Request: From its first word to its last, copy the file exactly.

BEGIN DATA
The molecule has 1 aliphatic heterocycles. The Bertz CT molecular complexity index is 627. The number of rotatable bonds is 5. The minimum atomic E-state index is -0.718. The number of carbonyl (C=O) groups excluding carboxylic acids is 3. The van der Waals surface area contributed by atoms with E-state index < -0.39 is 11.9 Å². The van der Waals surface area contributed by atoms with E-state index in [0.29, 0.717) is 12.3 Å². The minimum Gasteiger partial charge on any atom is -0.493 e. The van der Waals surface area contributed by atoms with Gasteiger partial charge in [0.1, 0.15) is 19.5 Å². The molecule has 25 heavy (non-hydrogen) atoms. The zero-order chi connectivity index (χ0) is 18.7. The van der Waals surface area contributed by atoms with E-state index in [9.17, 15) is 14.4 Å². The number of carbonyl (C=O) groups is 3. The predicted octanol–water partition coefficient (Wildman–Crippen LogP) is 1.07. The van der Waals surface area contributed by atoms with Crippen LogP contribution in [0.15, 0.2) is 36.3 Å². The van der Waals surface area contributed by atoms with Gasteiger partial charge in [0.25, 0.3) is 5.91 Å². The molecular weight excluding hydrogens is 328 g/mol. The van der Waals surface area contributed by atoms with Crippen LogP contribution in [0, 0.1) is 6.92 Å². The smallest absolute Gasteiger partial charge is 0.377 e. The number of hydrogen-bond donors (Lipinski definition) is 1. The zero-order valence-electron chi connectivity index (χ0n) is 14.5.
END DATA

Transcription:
The molecule has 1 aliphatic heterocycles. The Bertz CT molecular complexity index is 627. The number of rotatable bonds is 5. The minimum atomic E-state index is -0.718. The number of carbonyl (C=O) groups excluding carboxylic acids is 3. The van der Waals surface area contributed by atoms with E-state index < -0.39 is 11.9 Å². The van der Waals surface area contributed by atoms with E-state index in [0.29, 0.717) is 12.3 Å². The minimum Gasteiger partial charge on any atom is -0.493 e. The van der Waals surface area contributed by atoms with Gasteiger partial charge in [0.1, 0.15) is 19.5 Å². The molecule has 25 heavy (non-hydrogen) atoms. The zero-order chi connectivity index (χ0) is 18.7. The van der Waals surface area contributed by atoms with E-state index in [9.17, 15) is 14.4 Å². The number of carbonyl (C=O) groups is 3. The predicted octanol–water partition coefficient (Wildman–Crippen LogP) is 1.07. The van der Waals surface area contributed by atoms with Crippen LogP contribution in [0.15, 0.2) is 36.3 Å². The van der Waals surface area contributed by atoms with Gasteiger partial charge in [0.25, 0.3) is 5.91 Å². The molecular weight excluding hydrogens is 328 g/mol. The van der Waals surface area contributed by atoms with Crippen LogP contribution in [0, 0.1) is 6.92 Å². The smallest absolute Gasteiger partial charge is 0.377 e. The number of hydrogen-bond donors (Lipinski definition) is 1. The zero-order valence-electron chi connectivity index (χ0n) is 14.5.